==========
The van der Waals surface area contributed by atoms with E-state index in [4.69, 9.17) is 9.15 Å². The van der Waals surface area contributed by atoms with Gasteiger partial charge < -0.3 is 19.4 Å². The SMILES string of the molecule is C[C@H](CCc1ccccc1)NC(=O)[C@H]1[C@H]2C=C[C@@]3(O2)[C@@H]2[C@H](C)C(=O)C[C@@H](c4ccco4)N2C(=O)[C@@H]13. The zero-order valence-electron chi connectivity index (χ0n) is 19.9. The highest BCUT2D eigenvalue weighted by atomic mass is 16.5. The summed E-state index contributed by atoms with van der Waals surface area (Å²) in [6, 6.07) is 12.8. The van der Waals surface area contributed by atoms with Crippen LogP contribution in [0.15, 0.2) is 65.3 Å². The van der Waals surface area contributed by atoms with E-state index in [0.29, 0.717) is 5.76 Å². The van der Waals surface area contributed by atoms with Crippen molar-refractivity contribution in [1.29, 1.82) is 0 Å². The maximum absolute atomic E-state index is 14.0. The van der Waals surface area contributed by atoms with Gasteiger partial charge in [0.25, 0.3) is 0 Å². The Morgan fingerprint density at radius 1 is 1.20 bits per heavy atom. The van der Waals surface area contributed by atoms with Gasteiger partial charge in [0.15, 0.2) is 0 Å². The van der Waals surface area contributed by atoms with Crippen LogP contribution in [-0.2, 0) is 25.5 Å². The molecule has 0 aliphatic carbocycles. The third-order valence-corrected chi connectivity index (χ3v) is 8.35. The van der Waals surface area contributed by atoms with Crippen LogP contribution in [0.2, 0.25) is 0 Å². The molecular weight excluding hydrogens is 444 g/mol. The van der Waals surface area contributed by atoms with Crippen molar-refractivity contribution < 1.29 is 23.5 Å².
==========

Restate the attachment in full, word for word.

The van der Waals surface area contributed by atoms with E-state index in [4.69, 9.17) is 9.15 Å². The van der Waals surface area contributed by atoms with Gasteiger partial charge < -0.3 is 19.4 Å². The SMILES string of the molecule is C[C@H](CCc1ccccc1)NC(=O)[C@H]1[C@H]2C=C[C@@]3(O2)[C@@H]2[C@H](C)C(=O)C[C@@H](c4ccco4)N2C(=O)[C@@H]13. The zero-order valence-electron chi connectivity index (χ0n) is 19.9. The highest BCUT2D eigenvalue weighted by atomic mass is 16.5. The summed E-state index contributed by atoms with van der Waals surface area (Å²) in [6, 6.07) is 12.8. The van der Waals surface area contributed by atoms with Crippen LogP contribution in [0.15, 0.2) is 65.3 Å². The van der Waals surface area contributed by atoms with E-state index in [0.29, 0.717) is 5.76 Å². The van der Waals surface area contributed by atoms with Crippen molar-refractivity contribution in [1.29, 1.82) is 0 Å². The maximum absolute atomic E-state index is 14.0. The van der Waals surface area contributed by atoms with Gasteiger partial charge in [0.25, 0.3) is 0 Å². The Morgan fingerprint density at radius 1 is 1.20 bits per heavy atom. The van der Waals surface area contributed by atoms with Gasteiger partial charge in [0.15, 0.2) is 0 Å². The van der Waals surface area contributed by atoms with Crippen LogP contribution in [-0.2, 0) is 25.5 Å². The molecule has 0 aliphatic carbocycles. The third-order valence-corrected chi connectivity index (χ3v) is 8.35. The van der Waals surface area contributed by atoms with Crippen LogP contribution in [0.2, 0.25) is 0 Å². The molecular weight excluding hydrogens is 444 g/mol. The van der Waals surface area contributed by atoms with Crippen molar-refractivity contribution < 1.29 is 23.5 Å².